If you or someone you know has recently divorced or are going through the separation process (and you own property) then you are going to have to determine how to administer or divide your shared property investments, which more often than not will involve lawyers.
We understand that this process can be overwhelming and stressful.
During these times it is also important to note (from previous experience) that for any changes to occur to rental payment bank account details we must have written and signed instructions from all parties, which is part of our standard agency process.
If you are reading this article and you are the two who are still married, or if you are considering getting married we would encourage you to seek legal advice on a co-purchase or ownership agreement when buying a property with a partner as it can serve to protect both parties. It outlines who pays the bills, who is liable in the event of a relationship breakdown, and how one of the parties can sell their share of the property (if you even want that to be a possibility).
If you invest hundreds of thousands of dollars on a home, even millions, you may want to make sure that you are protected no matter what. You don’t want to find out that you don’t have any claim to the property after the relationship has broken down and then lose all of the money you put into the investment.
When you decide to purchase property with someone else, be it a significant other, family member or a group of friends, you have the choice between a ‘Joint Tenancy’ or a ‘Tenancy in Common’. In a Joint Tenancy, each investor in the property has equal shares and equal responsibilities, regardless of how much they put towards the home deposit or how much they pay off the mortgage.
In the event of a separation that requires you to sell your investment, both parties receive an equal share of the profits (or are liable for an equal share of the losses). If you are married, this might be the best choice based on your shared finances.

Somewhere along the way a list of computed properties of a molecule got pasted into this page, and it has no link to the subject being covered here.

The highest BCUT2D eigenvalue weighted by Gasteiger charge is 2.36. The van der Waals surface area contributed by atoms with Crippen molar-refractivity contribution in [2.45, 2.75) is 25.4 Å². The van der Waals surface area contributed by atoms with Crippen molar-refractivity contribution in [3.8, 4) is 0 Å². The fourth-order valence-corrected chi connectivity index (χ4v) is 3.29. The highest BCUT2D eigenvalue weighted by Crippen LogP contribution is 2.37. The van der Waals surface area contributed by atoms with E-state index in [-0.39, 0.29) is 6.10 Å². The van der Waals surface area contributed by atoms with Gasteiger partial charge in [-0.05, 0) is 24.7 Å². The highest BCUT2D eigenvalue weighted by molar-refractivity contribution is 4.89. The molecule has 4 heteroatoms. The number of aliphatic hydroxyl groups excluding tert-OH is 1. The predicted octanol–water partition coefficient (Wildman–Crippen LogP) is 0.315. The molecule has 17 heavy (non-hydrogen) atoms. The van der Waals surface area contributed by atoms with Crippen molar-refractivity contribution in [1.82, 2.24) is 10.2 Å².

If you have purchased a property through a Tenancy in Common, you may have uneven shares in the home. If you paid 70% of the deposit, you will be paying for 70% of the mortgage and the bills, and you will receive 70% of the profits. Your partner, on the other hand, will only receive 30% of the profits.
If you need to sell or if you find yourself in this situation, our team of experts are here to offer confidential value-added advice on the sale process as well as a free ‘no obligation’ appraisal (if required) to assist in listing the property for sale to achieve the best possible price.
We also recommend that you seek professional advice from your lawyer and accountant.
The biggest mistake first time property investors make is not conducting a thorough background check on tenants. But that is not the only mistake. Here are nine others.
Price Rents are inflated, thereby reducing the number of potential tenants. By lowering the rental price by a small amount, a landlord can substantially increase the pool of potential tenants from which to select a reliable person to lease the property.
The necessary contracts are incorrectly completed, names are spelt wrongly and the contract is not correctly witnessed. These errors can make the contract invalid.
Landlords make verbal agreements on matters such as rental payments which are invalid if they are subsequently challenged by the tenant.
A common mistake is failing to properly lodge the bond money or failing to collect the right amount of bond money. Bond money is critical if the tenant breaks the lease or causes damage in the property.
The landlord develops a friendship with the tenants, which makes it difficult for them to take action if the tenant breaks the contract. Leasing a property is a commercial arrangement and landlords should take a professional approach to it.
Maintenance problems have to be addressed quickly to ensure good tenants remain happy. Landlords who argue with tenants over maintenance problems may find it difficult to retain good tenants or maintain regular rental payments from their tenants.
Landlords follow the wrong procedures when terminating the lease. Generally, not enough notice is given or the notice given is not in writing. There are set procedures that must take place if the landlord wishes to evict a tenant.
Not taking out the necessary insurance cover to protect the landlord if there are problems with the tenancy.
Not fully claiming tax depreciation benefits which can be equivalent to 60 per cent of the total purchase price of the property.
If the rent for every property we owned covered the mortgage payment, we would probably be far more relaxed. But for the majority of investors this is generally not the reality. More investors than not, are relying on the weekly rent to meet payments and expenses and we understand the importance of achieving the highest possible rent.
The achievable rent on a property is no different to the sale of a property. It is determined by the condition or presentation of the property, inclusions, location and more importantly, the supply and demand of tenants at the time.
When determining the rent of a property we must take into consideration the properties on the market at the time. If the property becomes available during a period of time where there is low tenant demand and a high number of vacant properties the rent achievable can go down.
It is for this reason that it is important to know the market conditions and ensure that your investment property stands out over all others when trying to secure a tenant.